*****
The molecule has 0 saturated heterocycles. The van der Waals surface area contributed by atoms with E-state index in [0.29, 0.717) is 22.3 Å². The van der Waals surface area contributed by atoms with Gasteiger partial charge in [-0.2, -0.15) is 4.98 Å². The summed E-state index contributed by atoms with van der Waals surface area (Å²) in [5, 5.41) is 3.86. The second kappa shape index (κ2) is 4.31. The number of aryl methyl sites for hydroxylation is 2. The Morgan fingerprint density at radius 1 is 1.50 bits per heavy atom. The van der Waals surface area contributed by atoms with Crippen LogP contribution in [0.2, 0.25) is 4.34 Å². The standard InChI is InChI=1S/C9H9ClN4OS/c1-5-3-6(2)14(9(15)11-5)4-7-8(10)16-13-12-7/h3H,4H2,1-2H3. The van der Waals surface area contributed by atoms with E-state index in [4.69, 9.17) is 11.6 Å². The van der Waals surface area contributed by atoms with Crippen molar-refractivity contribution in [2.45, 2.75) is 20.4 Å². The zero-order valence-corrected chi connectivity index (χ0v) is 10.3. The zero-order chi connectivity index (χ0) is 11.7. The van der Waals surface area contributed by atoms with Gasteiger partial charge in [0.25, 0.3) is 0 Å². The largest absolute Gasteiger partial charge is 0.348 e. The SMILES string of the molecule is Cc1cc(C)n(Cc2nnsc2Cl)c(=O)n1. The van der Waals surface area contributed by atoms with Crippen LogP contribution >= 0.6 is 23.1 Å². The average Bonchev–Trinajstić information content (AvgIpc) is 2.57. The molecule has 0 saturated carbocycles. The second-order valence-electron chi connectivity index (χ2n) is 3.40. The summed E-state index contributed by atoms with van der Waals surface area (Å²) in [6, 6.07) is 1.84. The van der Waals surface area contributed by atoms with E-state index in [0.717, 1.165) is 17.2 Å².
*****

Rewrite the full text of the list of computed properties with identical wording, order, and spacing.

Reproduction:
The molecule has 0 saturated heterocycles. The van der Waals surface area contributed by atoms with E-state index in [0.29, 0.717) is 22.3 Å². The van der Waals surface area contributed by atoms with Gasteiger partial charge in [-0.2, -0.15) is 4.98 Å². The summed E-state index contributed by atoms with van der Waals surface area (Å²) in [5, 5.41) is 3.86. The second kappa shape index (κ2) is 4.31. The number of aryl methyl sites for hydroxylation is 2. The Morgan fingerprint density at radius 1 is 1.50 bits per heavy atom. The van der Waals surface area contributed by atoms with Crippen LogP contribution in [0.2, 0.25) is 4.34 Å². The standard InChI is InChI=1S/C9H9ClN4OS/c1-5-3-6(2)14(9(15)11-5)4-7-8(10)16-13-12-7/h3H,4H2,1-2H3. The van der Waals surface area contributed by atoms with E-state index in [4.69, 9.17) is 11.6 Å². The van der Waals surface area contributed by atoms with Crippen molar-refractivity contribution in [2.45, 2.75) is 20.4 Å². The zero-order valence-corrected chi connectivity index (χ0v) is 10.3. The zero-order chi connectivity index (χ0) is 11.7. The van der Waals surface area contributed by atoms with Gasteiger partial charge in [0.25, 0.3) is 0 Å². The largest absolute Gasteiger partial charge is 0.348 e. The SMILES string of the molecule is Cc1cc(C)n(Cc2nnsc2Cl)c(=O)n1. The van der Waals surface area contributed by atoms with Crippen LogP contribution >= 0.6 is 23.1 Å². The average Bonchev–Trinajstić information content (AvgIpc) is 2.57. The molecule has 0 saturated carbocycles. The second-order valence-electron chi connectivity index (χ2n) is 3.40. The summed E-state index contributed by atoms with van der Waals surface area (Å²) in [6, 6.07) is 1.84. The van der Waals surface area contributed by atoms with E-state index in [0.717, 1.165) is 17.2 Å².